Could a Lack of Diversity Undercut Silicon Valley?

Attendees view smartphones running the latest edition of Android software during the Google I/O Annual Developers Conference in San Francisco, California, U.S., on Wednesday, June 25, 2014. Google Inc. unveiled a new version of its Android software for smartphones and other devices as it battles Apple Inc. to be the foundation for mobile technology. Photographer: David Paul Morris/Bloomberg ORG XMIT: 499376153 (Photo: David Paul Morris Bloomberg)
Attendees view smartphones running the latest edition of Android software during the Google I/O Annual Developers Conference in San Francisco, California, U.S., on Wednesday, June 25, 2014. Google Inc. unveiled a new version of its Android software for smartphones and other devices as it battles Apple Inc. to be the foundation for mobile technology. Photographer: David Paul Morris/Bloomberg ORG XMIT: 499376153
(Photo: David Paul Morris Bloomberg)

The technology industry’s predominantly white and Asian male workforce is in danger of losing touch with the diverse nation — and world — that forms its customer base.

Recently released numbers from some of the largest and most powerful companies confirm what many had suspected: Opportunity here is not created equal.

Blacks and Hispanics are largely absent, and women are underrepresented in Silicon Valley — from giant companies to start-ups to venture capital firms.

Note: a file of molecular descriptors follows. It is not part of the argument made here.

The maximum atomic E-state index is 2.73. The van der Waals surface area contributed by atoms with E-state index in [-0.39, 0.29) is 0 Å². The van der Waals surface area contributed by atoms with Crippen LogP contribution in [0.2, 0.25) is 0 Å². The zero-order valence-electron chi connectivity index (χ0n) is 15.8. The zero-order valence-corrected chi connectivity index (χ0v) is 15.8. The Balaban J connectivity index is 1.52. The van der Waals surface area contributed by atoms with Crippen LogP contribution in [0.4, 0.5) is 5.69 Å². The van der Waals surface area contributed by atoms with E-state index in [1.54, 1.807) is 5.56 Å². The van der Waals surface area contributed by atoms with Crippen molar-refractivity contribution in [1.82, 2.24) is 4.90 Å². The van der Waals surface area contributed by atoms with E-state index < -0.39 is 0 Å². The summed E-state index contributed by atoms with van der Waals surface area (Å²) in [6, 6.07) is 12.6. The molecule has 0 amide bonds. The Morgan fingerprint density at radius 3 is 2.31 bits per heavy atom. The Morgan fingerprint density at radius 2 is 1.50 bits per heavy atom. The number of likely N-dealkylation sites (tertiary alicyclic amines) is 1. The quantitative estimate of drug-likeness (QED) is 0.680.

The industry that bills itself as a meritocracy actually looks more like a “mirrortocracy,” says longtime high-tech entrepreneur Mitch Kapor, co-chair of the Kapor Center for Social Impact.

Even as companies scramble to find workers in the most competitive hiring market in recent memory, most are continuing to bring aboard people who look like they do.

And that, Kapor says, could undercut Silicon Valley, which needs the best people and ideas to create the next Facebook or Google.

Eric Kelly is president and CEO of Overland Storage in San Jose, and chairman of Canadian-based Sphere 3D. He is also one of the few black CEOs of a publicly traded technology company. He says having managers and senior executives with differing perspectives gives companies like his an edge in the marketplace.

By 2040, the U.S. will be a minority majority, with 42% of the country black or Hispanic.

“I bet we’ll be able to do some really interesting business case studies in 10 years and see what companies did and didn’t make it — and who had the most diverse teams from top to bottom,” Kelly said.

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Source: USA Today | Jessica Guynn and Elizabeth Weise

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